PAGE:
5 Mar 2013

Structure-based discovery of the novel antiviral properties of naproxen against the nucleoprotein of Influenza A virus (Antimicrob Agents Chemother., abstract, edited)

[Source: Antimicrobial Agents and Chemotherapy, full text: (LINK). Abstract, edited.]

Structure-based discovery of the novel antiviral properties of naproxen against the nucleoprotein of Influenza A virus

Nathalie Lejal 1, Bogdan Tarus 1, Edwige Bouguyon 1, Sylvie Chenavas 2, Nicolas Bertho 1, Bernard Delmas 1, Rob WH Ruigrok 2, Carmelo Di Primo 3 and Anny Slama-Schwok 1,#

Author Affiliations: 1Virologie et Immunologie Moléculaires, UR892, Institut National de la Recherche Agronomique, Domaine de Vilvert, 78350 Jouy en Josas, France 2Unit of Virus Host Cell Interactions UVHCI, UMI 3265 UJF-EMBL-CNRS, 6 rue Jules Horowitz, B.P. 181 38042 Grenoble cedex 9, France 3INSERM U869, Laboratoire ARNA, Université of Bordeaux, F33000, Bordeaux, France

 

ABSTRACT

The nucleoprotein (NP) binds the viral RNA genome and associates with the polymerase in a ribonucleoprotein complex (RNP) required for transcription and replication of Influenza A virus. NP has no cellular counterpart and NP sequence is highly conserved, which led at considering NP a hot target in the search for antivirals. We report here that monomeric nucleoprotein can be inhibited by a small molecule binding in its RNA binding groove, resulting in a novel antiviral against Influenza A virus. We identified by virtual screening, naproxen, an anti-inflammatory drug that targeted the nucleoprotein to inhibit NP-RNA association required for NP function. Further docking and MD simulations identified in the RNA groove two NP-naproxen complexes of similar interaction energy. The predicted naproxen binding sites were tested using the Y148A, R152A, R355A and R361A proteins carrying single point mutations. Surface plasmon resonance, fluorescence and other in vitro experiments supported that naproxen binds at a site identified by MD simulations and showed that naproxen competed with RNA binding to wt NP and protected active monomers of the nucleoprotein against proteolytic cleavage. Naproxen protected MDCK cells against viral challenges with the H1N1 and H3N2 viral strains and was much more effective than other cyclooxygenase inhibitors in decreasing MDCK cells viral titers. In a mouse model of intranasal infection, naproxen treatment decreased the viral titers of mice lungs. In conclusion, naproxen is a promising lead compound for novel antivirals against Influenza A virus that targets the nucleoprotein in its RNA binding groove.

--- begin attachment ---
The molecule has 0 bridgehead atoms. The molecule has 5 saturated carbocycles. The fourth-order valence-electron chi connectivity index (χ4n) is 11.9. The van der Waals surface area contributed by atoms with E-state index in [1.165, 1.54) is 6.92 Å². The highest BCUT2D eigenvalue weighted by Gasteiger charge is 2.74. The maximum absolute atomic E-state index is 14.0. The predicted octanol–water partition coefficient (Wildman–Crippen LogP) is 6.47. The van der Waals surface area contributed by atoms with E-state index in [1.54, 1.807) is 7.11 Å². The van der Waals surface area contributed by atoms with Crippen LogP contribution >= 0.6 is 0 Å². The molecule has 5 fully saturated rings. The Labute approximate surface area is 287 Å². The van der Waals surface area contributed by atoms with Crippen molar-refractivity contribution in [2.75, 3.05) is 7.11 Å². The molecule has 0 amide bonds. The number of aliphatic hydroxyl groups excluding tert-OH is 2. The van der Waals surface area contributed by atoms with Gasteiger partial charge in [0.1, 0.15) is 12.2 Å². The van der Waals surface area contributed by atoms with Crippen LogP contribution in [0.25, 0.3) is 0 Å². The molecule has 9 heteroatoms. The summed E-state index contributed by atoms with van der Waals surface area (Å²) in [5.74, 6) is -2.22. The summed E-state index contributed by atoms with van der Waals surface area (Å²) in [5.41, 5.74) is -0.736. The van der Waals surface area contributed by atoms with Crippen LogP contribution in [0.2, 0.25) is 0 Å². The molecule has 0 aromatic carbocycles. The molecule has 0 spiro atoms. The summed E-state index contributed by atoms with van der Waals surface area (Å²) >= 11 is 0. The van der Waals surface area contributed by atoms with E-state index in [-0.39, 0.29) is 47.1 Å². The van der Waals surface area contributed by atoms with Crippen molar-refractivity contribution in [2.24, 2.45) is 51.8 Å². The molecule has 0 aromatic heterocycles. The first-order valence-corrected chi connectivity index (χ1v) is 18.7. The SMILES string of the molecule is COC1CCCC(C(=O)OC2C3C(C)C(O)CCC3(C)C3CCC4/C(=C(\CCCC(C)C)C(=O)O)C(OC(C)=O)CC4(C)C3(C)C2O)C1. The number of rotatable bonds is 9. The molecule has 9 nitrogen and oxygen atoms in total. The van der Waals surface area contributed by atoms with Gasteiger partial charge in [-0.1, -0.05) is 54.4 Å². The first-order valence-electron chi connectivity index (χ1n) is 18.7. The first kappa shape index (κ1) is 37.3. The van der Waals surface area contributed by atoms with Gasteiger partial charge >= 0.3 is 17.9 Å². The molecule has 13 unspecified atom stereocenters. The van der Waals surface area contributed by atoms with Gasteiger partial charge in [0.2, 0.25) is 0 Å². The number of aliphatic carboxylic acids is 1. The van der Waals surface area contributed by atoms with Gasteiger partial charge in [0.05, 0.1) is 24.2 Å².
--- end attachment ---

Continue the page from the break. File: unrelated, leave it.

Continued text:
FOOTNOTES

# Correspondent footnote Email: Anny.Schwok@gmail.com

Copyright © 2013, American Society for Microbiology. All Rights Reserved.

-

-------